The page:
Parametric and nonparametric tests

The new AQA specification includes parametric tests, therefore students no longer can justify a choice of test by saying it is ‘better than ordinal’ (which was possible when there were only nonparametric tests. A look at past AQA B mark schemes gives a clue about how this should be done:

AQA B paper (June 2015 paper 4 question 19) the following appeared:

  • Appropriate statistical test (eg Related t-test/Wilcoxon) and reasons. Answers may refer to parametric criteria. Justification: Related t-test as the design is repeated measures, the study is looking for a difference and the data collected (number of steps taken) is interval. Or, Wilcoxon as the design is repeated measures, the study is looking for a difference and the data collected (number of steps taken) should be treated as ordinal (as steps are not a recognised units of measurement) etc.

AQA B paper (June 2013 paper 4 question 13)

  • One mark for naming a test: Spearman’s rank order correlation/rho or Pearson’s product moment correlation. One mark for justification.
  • For Spearman’s rank order correlation accept: not all data is interval – data collected for empathy test score most likely treated at ordinal level of measurement due to self-report.
  • For Pearson accept: Pearson’s product moment correlation is a robust test, even if not all data can be treated as truly interval.
    Just stating ordinal/interval no credit. Accept ordinal or interval providing this is justified with reference to at least one variable.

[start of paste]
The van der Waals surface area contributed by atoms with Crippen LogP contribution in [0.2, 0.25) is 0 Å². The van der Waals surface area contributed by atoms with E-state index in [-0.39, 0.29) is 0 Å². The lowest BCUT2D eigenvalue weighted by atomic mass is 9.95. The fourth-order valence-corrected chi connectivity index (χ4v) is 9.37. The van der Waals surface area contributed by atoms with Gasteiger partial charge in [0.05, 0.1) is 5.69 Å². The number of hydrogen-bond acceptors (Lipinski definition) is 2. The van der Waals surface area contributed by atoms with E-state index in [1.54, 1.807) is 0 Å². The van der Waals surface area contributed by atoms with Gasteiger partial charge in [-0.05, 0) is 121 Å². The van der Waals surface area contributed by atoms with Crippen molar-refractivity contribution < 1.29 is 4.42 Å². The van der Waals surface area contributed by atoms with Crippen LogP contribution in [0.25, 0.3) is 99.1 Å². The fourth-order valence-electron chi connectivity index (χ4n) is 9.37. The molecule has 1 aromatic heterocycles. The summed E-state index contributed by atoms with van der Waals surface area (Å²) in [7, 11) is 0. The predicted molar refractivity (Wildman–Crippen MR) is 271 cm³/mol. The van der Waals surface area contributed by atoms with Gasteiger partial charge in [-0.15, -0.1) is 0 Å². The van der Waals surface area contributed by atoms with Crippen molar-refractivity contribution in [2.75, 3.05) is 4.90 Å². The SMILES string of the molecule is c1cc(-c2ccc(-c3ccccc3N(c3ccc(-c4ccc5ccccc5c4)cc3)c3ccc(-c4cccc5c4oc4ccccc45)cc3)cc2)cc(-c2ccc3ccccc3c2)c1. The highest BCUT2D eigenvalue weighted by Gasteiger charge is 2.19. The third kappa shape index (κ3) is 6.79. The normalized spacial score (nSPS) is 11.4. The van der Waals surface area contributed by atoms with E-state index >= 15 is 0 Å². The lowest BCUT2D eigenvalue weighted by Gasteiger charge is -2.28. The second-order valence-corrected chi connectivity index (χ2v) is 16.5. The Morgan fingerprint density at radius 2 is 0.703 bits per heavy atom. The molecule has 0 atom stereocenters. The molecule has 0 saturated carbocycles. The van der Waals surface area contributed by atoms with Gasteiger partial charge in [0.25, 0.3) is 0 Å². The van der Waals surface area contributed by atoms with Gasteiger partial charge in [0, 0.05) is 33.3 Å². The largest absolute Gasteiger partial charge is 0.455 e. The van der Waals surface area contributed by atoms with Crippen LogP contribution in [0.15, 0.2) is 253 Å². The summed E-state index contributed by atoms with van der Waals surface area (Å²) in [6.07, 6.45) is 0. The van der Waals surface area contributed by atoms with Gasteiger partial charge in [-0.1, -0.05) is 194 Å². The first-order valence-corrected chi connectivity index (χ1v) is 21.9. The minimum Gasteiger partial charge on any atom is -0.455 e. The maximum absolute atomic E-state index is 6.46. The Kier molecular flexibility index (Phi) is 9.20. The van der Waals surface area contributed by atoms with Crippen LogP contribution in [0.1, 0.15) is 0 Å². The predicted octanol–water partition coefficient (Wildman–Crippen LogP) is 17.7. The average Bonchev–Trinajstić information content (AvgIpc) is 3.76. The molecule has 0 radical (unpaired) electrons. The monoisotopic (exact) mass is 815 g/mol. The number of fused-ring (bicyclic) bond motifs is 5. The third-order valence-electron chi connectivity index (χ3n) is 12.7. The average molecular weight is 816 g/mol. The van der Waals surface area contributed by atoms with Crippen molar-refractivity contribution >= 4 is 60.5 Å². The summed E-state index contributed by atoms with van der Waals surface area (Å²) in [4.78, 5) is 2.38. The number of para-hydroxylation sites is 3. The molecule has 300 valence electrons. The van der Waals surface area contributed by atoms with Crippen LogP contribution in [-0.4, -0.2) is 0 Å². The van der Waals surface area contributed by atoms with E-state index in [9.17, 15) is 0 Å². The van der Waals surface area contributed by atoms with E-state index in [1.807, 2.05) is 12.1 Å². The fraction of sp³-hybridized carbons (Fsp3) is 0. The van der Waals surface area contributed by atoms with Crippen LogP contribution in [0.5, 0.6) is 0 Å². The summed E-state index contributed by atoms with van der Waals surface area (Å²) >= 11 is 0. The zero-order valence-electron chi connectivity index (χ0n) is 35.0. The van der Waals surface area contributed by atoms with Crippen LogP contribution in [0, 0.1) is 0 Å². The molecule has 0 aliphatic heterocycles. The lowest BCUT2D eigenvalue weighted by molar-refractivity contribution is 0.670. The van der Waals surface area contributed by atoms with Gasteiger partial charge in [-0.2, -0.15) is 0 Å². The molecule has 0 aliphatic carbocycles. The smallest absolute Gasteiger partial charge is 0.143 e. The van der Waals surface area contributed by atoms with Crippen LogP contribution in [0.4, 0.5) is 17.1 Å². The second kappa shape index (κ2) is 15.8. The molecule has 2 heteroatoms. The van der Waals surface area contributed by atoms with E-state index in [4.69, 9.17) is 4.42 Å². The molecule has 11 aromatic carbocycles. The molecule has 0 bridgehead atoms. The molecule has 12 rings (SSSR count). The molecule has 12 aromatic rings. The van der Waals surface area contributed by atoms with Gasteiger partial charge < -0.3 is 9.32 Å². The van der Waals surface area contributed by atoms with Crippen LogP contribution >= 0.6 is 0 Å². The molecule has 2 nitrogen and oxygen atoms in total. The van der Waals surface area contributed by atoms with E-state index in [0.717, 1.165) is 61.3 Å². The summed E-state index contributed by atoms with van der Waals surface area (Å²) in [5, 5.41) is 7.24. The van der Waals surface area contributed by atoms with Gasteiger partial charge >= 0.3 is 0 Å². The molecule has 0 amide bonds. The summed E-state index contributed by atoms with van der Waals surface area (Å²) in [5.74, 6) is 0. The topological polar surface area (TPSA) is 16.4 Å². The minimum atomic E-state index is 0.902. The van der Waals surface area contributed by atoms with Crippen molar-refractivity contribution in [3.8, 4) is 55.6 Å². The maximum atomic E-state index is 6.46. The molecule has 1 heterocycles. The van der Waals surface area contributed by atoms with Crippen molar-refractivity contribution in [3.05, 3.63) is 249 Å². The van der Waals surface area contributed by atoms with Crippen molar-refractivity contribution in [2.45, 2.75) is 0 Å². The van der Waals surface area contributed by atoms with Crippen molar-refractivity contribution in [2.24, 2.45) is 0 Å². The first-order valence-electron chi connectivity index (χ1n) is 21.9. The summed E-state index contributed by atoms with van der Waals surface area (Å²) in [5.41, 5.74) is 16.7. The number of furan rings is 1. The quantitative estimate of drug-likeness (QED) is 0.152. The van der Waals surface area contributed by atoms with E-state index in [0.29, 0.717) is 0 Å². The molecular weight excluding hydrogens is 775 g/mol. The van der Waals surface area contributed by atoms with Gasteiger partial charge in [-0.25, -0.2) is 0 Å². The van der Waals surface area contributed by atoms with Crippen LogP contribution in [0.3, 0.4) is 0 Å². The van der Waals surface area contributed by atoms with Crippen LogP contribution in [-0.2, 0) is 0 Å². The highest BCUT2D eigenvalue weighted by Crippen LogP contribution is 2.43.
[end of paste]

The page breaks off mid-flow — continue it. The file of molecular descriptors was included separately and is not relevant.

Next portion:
AQA B paper (June 2012 paper 4 question 14)

  • Question: Explain why the psychologists decided to use a Wilcoxon signed ranks test to analyse the data.
  • Reason 1 – ordinal level of measurement/non-parametric
    Explanation – self reports/estimated scores of anger; data might not be normally distributed
    AQA B paper (June 2011 paper 4 question 14)
    1 mark for the appropriate test: Mann-Whitney.
    1 mark for identifying a reason. Accept a test of difference between the ratings for baby boys and baby girls; unrelated scores; a rating scale cannot claim to use units of equal intervals / not an objective measurement so level of measurement is ordinal / data is non-parametric.
    Only accept independent /unrelated t test if candidate refers to the scale being standardised.

AQA B paper (June 2010 paper 4 question 13)

  • Question: The psychologist chose to summarise the data using the median. Explain why the median might be the most appropriate measure of central tendency to summarise the raw scores in this study.
  • One mark for any of the following: the data are not at interval level; rated so best treated as ordinal data.
  • One mark for an expansion such as; a rating scale is too imprecise to make mathematical operations permissible; the numerical data not considered as values on a safe scale where intervals are equal.
  • Allow one mark max for alternative explanations eg better able to deal with extreme values/outliers; the mode is not as sensitive as the median.
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